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Monday 18 June 2018

Tantrums and tiaras

Royal watch: Crowds gather at Dublin Airport in the early 1960s to see Princess Margaret and her husband Lord Snowdon leave following their visit to Ireland, the first by a British royal for more than three decades
Royal watch: Crowds gather at Dublin Airport in the early 1960s to see Princess Margaret and her husband Lord Snowdon leave following their visit to Ireland, the first by a British royal for more than three decades
Queen Victoria as illustrated in the English press during her visit to Children's Day in Phoenix Park, Dublin on April 7, 1900.

Prince Harry's family on Princess Diana's side have strong links with Ireland, and his ancestors, the Roches, owned the Trabolgan estate in East Cork.

Harry is not the first in that line of the family to marry an American - and the omens from past history are not positive.

Diana's great grandfather James Boothby Burke Roche (below) was a gambler and spendthrift who married a wealthy American woman, Frances 'Fannie' Work, daughter of a rich banker.

The couple lived on her wealth and, Roche used her money to fund his gambling.

He sent her over to the US to seek more funds from her father and she travelled with her daughter while he kept the couple's two sons. But by this stage, the rich banker father-in-law had had enough and refused to pay any more for Roche's profligate ways.

The marriage came to an end and this culminated in James abandoning his two toddler sons on the doorstep of his father-in-law's home in New York and making off in a carriage.

He later became an MP for East Kerry.

According to local lore in East Cork, another of Harry's ancestors lost the Trabolgan estate in a bet with a guest on a greyhound race. He thought he had a champion greyhound, but the errant dog spotted a crow and chased the bird rather than the hare, and Roches' family estate was gone forever.

Queen Victoria visited Dublin on a number of occasions. On her last tour of Ireland, known as the "Boer War Tour" of 1900, she was greeted by a crowd of 200,000 in the capital. The public was delighted to have the day off, and trams were "crammed to suffocation" according to reports.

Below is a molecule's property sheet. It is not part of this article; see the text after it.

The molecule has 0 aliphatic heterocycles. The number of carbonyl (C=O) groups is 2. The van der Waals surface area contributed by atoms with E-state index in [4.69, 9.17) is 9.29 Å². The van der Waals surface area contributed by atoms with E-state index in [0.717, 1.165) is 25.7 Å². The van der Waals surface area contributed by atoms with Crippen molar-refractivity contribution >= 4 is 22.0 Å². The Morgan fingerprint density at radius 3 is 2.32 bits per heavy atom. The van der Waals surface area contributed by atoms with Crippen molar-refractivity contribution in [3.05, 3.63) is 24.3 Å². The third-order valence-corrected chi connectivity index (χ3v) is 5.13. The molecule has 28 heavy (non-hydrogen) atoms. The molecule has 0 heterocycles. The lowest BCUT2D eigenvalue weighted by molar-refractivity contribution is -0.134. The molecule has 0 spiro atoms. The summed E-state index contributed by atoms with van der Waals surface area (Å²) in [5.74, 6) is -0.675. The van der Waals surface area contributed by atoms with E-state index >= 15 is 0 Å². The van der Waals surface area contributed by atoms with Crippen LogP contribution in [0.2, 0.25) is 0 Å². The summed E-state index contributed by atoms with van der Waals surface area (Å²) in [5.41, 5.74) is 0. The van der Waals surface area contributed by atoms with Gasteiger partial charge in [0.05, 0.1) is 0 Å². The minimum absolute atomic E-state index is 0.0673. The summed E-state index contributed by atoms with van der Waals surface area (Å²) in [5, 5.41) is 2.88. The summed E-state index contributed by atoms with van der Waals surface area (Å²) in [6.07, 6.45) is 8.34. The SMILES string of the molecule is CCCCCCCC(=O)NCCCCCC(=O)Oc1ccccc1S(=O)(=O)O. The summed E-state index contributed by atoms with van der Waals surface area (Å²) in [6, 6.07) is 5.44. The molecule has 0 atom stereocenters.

The visit is also remembered for a notorious misprint, possibly deliberate, that appeared in the Dublin Evening Mail. The paper reported: "A large crowd cheered as the royal party pissed over Carlisle Bridge."

As Meghan Markle copes with the troubles in her family, royal watchers point out that there is nothing new about pre-marital disasters. In 1736, Princess Augusta (below) was so horrified at the prospect of being wed to Frederick, Prince of Wales that she vomited over her dress and over Queen Caroline on the way up the aisle.

In 1795, the future George IV was so horrified when he met his fiancée, Caroline of Brunswick that he called for a stiff brandy, and during the wedding ceremony he was worse for wear. Caroline later recorded that he was so intoxicated that he "passed the greatest part of his bridal night under the grate, where he fell, and where I left him".

Meghan Markle's father Tom is said to be of Dutch-Irish extraction.

According to the website, her great-great-great-grandmother Mary Smith emigrated to London from Ireland and married a British soldier named Thomas Bird sometime in the mid-1800s. Her Irish family apparently disowned her, and the couple moved to America.

According to somewhat tenuous claims on a Channel 4 documentary this week, Meghan is also related to a Victorian-era murderer suspected of being Jack the Ripper. Markle was reported to be distant relative of Dr H H Holmes, a man dubbed 'America's first serial killer', who some suspect may have carried out the Whitechapel murders on a trip to London.

In 1961 Princess Margaret became the first royal to visit Ireland for more than three decades when she travelled with her new husband, Lord Snowdon, to Birr Castle in Co Offaly. On a later visit there were republican protests and when she visited Abbeyleix House, there was an explosion nearby, caused by the cutting down of an electricity pole.

In October 1979, the princess caused some controversy when she was reported as saying at a dinner in Chicago that "all Irish are pigs".

She insisted that the remark had been misquoted and that she had actually said "all Irish dance jigs".


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